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NB Mi’kmaq and allies resist fracking

John Bell

June 21, 2013

Plans to develop shale gas wells using hydraulic fracturing (fracking) technology in New Brunswick are being strongly opposed by Mi’kmag people and allied groups like the Council of Canadians.
Fracking involves injecting a high-pressure mixture of water and toxic chemicals into a gas or oil bearing shale rock bed. The layers of rock are fractured and the fossil fuels are pumped out. Fracking is also an environmental nightmare. In extreme cases it activates seismic faultlines and causes earthquakes. To date the tremors have not caused significant damage but some areas have experienced so many small quakes that the concern is for the cumulative effect on housing and infrastructure. More worrying, fracking has been proved to poison local water tables. Both the fracking fluid and the released fossil fuels are toxic. Fracking also releases invisible greenhouse gases into the atmosphere.
Ordinary people from areas where fracking has been extensively employed--like Colorado, Pennsylvania, West Virginia and Texas--are organizing and traveling to other jurisdictions to raise alarms and organize against the spread of the technology. It was delegations from rural Pennsylvania who rallied opposition in New York State, resulting in a moratorium on fracking there.
Recently, at a public meeting in Maury County, Tennessee, residents raised concerns that fracking had poisoned the water table. Local children were coming down with a wide variety of unexplained illnesses. In response, a representative of the Tennessee Department of Environment and Conservation told them: “We take water quality very seriously. Very, very seriously … But you need to make sure that when you make water quality complaints you have a basis, because federally, if there’s no water quality issues, that can be considered under Homeland Security an act of terrorism.”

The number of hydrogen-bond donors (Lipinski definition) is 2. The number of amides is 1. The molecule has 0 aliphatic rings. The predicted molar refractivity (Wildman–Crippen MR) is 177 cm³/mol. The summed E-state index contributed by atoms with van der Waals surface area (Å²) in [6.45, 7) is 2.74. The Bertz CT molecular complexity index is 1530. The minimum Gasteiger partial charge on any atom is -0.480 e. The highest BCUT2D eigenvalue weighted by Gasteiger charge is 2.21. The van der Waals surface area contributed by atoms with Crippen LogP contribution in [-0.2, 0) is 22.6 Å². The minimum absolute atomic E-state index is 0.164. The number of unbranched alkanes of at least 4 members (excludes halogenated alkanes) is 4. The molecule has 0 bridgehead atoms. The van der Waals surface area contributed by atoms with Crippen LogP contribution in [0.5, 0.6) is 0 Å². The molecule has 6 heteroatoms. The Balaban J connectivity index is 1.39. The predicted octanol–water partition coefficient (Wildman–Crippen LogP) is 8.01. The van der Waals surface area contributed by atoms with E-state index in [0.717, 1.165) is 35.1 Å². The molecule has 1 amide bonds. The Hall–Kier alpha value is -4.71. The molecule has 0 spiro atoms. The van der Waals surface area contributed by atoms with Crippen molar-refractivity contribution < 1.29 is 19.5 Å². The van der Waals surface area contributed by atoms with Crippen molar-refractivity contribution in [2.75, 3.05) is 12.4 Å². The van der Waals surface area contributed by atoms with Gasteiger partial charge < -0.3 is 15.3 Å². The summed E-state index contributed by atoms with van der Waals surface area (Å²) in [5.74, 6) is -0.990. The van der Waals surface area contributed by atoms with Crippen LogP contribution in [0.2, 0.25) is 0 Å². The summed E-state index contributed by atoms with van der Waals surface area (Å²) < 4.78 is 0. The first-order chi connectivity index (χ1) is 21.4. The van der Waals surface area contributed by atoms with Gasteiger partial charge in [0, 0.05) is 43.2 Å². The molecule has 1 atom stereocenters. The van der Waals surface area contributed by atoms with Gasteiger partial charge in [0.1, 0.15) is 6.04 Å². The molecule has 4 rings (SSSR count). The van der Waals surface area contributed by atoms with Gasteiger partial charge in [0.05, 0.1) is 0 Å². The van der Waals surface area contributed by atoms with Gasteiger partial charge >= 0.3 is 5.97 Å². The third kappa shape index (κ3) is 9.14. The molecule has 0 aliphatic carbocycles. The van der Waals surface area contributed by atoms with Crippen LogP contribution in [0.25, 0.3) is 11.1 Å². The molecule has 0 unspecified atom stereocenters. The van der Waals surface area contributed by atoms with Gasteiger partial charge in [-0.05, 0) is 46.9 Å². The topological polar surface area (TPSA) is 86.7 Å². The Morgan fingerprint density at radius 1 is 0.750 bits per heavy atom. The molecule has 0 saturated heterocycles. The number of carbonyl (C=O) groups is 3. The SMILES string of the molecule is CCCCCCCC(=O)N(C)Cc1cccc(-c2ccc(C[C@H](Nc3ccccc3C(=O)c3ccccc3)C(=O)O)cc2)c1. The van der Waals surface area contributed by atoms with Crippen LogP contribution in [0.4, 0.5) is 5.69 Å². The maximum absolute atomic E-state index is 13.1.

First Nations defending the land
In New Brunswick, fracking opponents have been treated like terrorists. Mi’kmaq people from the community of Elsipogtog rallied to prevent SWN Resources Canada from exploring their territory for potential fracking sites.
At the end of May, Noel Augustine, a leader of the local council, sent the following message to SWN headquarters: “The Migmag Grand Council of the Signigtog district, District 6 hereby gives public notice to all potential developers, the Government of Canada, and the province of New Brunswick, that pursuant to our Indigenous and Inherent rights as the righfull and lawfull owners of all Signigtog District Lands and resources, that no shale gas exploration and/or development or gas line shall proceed within our district without the expressed written consent and full participation of the Migmag Grand Council and the migmag people of the Signigtog District.”
Augustine has received no response.
When corporate equipment arrived a peaceful blockade and sacred fire site was established. The province sent in massive numbers of RCMP to clear the highway and arrest peaceful protesters. The community has responded by inviting all supporters to join its stand to defend the land and water.

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